Ovid is a poet for whom too much is never enough. He loves stories and details for their own sake and can’t resist the temptation to cram in a little extra, filling up fifteen books, not content with the Aeneid’s mere twelve. His description of Arachne, the young woman (made famous by Julie Taymor’s Spider-Man musical) who makes the mistake of getting into a weaving contest with Athena, is surely a self-portrait. Athena weaves a tapestry that is balanced and symmetrical, with a central panel and four corner scenes, all depicting her fellow-gods in their majesty and dignity. (Its weightiness and precision are sort of Virgilian, come to think of it—another of Ovid’s jokes.) Arachne’s tapestry, on the other hand, is sprawling and intricate, overflowing with action scenes, all showing the gods behaving badly. Not only are they chasing after women (just like the gods in the Metamorphoses), but in so doing they take on different guises, now one thing, now another. For good measure, not to leave any space unfilled, Arachne stuffs the border of her piece with woven flowers and thick bunches of embroidered ivy. When it’s all done, Athena takes one look and turns Arachne into a spider. (Ovid, when he wrote this, had been punished with exile from Rome—for reasons that are not entirely clear but may have had to do with how raunchy and scandalous the authorities found the Ars Amatoria, his poem about seduction and lovemaking.)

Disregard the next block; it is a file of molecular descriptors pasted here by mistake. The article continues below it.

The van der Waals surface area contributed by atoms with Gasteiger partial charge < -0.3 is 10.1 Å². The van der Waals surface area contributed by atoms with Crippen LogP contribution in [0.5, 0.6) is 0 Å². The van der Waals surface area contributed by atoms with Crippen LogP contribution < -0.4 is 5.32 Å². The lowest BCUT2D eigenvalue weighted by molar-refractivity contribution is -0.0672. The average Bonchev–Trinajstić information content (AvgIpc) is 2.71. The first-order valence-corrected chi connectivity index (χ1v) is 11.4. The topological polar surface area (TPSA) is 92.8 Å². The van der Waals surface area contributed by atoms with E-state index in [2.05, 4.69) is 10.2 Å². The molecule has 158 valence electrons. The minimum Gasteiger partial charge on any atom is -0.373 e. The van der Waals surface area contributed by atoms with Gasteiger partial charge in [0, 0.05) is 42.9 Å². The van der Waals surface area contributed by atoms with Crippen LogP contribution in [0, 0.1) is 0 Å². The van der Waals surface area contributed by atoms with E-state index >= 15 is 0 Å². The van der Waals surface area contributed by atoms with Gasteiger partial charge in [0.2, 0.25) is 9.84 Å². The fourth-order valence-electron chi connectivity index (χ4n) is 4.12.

What makes the Metamorphoses so hard to follow is that the structure is tangential, with one thing leading to another some­times on the slightest pretext, and with stories embedded within stories within stories. Almost half the poem is in the form of tales told by someone other than the poet, and you can sometimes feel as if you’re unpacking a Chinese box. The unifying theme, of course, is transformation. Things are always turning into something else. The gods become people, when they’re not becoming animals, and people become spiders, birds, frogs, fish, snakes, cows, deer, rivers, streams, pools, fountains, trees, flowers, stones, constellations—the list is endless, not to mention gender-fluid. Women become men, and a man (Hermaphroditus) becomes part woman. These changes don’t happen in a flash. Ovid lingers over them and describes the transformations step by step, so that they happen before our eyes, almost cinematically. You’re reminded sometimes of those signature scenes in the Transformers movies when the Decepticons turn into trucks, sprouting fenders and wheels and radiator grilles.